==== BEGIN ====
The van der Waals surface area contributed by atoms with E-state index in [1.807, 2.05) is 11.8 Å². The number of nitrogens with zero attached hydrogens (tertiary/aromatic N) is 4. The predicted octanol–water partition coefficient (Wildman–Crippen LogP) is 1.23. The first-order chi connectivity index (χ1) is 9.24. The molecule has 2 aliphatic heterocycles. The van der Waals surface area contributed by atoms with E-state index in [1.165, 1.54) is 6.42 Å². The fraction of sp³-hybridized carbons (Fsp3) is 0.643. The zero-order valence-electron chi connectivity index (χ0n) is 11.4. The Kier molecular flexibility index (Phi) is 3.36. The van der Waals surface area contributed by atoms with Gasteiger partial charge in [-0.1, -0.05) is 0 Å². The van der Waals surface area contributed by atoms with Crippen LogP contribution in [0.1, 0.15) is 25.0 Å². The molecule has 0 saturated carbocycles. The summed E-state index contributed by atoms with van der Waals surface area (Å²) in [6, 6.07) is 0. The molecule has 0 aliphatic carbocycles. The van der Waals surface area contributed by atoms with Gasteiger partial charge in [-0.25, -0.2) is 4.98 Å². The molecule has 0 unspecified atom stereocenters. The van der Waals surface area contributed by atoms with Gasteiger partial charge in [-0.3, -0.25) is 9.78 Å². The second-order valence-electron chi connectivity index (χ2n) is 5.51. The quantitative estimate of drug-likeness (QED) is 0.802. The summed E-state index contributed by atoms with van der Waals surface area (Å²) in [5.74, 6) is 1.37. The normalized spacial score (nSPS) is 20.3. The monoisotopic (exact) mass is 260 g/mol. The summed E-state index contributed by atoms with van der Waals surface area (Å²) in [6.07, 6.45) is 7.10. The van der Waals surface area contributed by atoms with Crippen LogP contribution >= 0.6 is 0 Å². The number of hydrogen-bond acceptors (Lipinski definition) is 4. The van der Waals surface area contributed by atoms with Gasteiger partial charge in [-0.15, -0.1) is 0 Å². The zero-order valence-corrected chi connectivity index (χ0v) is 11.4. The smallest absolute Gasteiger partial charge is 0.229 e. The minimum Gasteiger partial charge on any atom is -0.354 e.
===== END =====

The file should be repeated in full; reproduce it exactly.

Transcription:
The van der Waals surface area contributed by atoms with E-state index in [1.807, 2.05) is 11.8 Å². The number of nitrogens with zero attached hydrogens (tertiary/aromatic N) is 4. The predicted octanol–water partition coefficient (Wildman–Crippen LogP) is 1.23. The first-order chi connectivity index (χ1) is 9.24. The molecule has 2 aliphatic heterocycles. The van der Waals surface area contributed by atoms with E-state index in [1.165, 1.54) is 6.42 Å². The fraction of sp³-hybridized carbons (Fsp3) is 0.643. The zero-order valence-electron chi connectivity index (χ0n) is 11.4. The Kier molecular flexibility index (Phi) is 3.36. The van der Waals surface area contributed by atoms with Gasteiger partial charge in [-0.1, -0.05) is 0 Å². The van der Waals surface area contributed by atoms with Crippen LogP contribution in [0.1, 0.15) is 25.0 Å². The molecule has 0 saturated carbocycles. The summed E-state index contributed by atoms with van der Waals surface area (Å²) in [6, 6.07) is 0. The molecule has 0 aliphatic carbocycles. The van der Waals surface area contributed by atoms with Gasteiger partial charge in [-0.25, -0.2) is 4.98 Å². The molecule has 0 unspecified atom stereocenters. The van der Waals surface area contributed by atoms with Gasteiger partial charge in [-0.3, -0.25) is 9.78 Å². The second-order valence-electron chi connectivity index (χ2n) is 5.51. The quantitative estimate of drug-likeness (QED) is 0.802. The summed E-state index contributed by atoms with van der Waals surface area (Å²) in [5.74, 6) is 1.37. The normalized spacial score (nSPS) is 20.3. The monoisotopic (exact) mass is 260 g/mol. The summed E-state index contributed by atoms with van der Waals surface area (Å²) in [6.07, 6.45) is 7.10. The van der Waals surface area contributed by atoms with Crippen LogP contribution >= 0.6 is 0 Å². The number of hydrogen-bond acceptors (Lipinski definition) is 4. The van der Waals surface area contributed by atoms with Gasteiger partial charge in [-0.15, -0.1) is 0 Å². The zero-order valence-corrected chi connectivity index (χ0v) is 11.4. The smallest absolute Gasteiger partial charge is 0.229 e. The minimum Gasteiger partial charge on any atom is -0.354 e.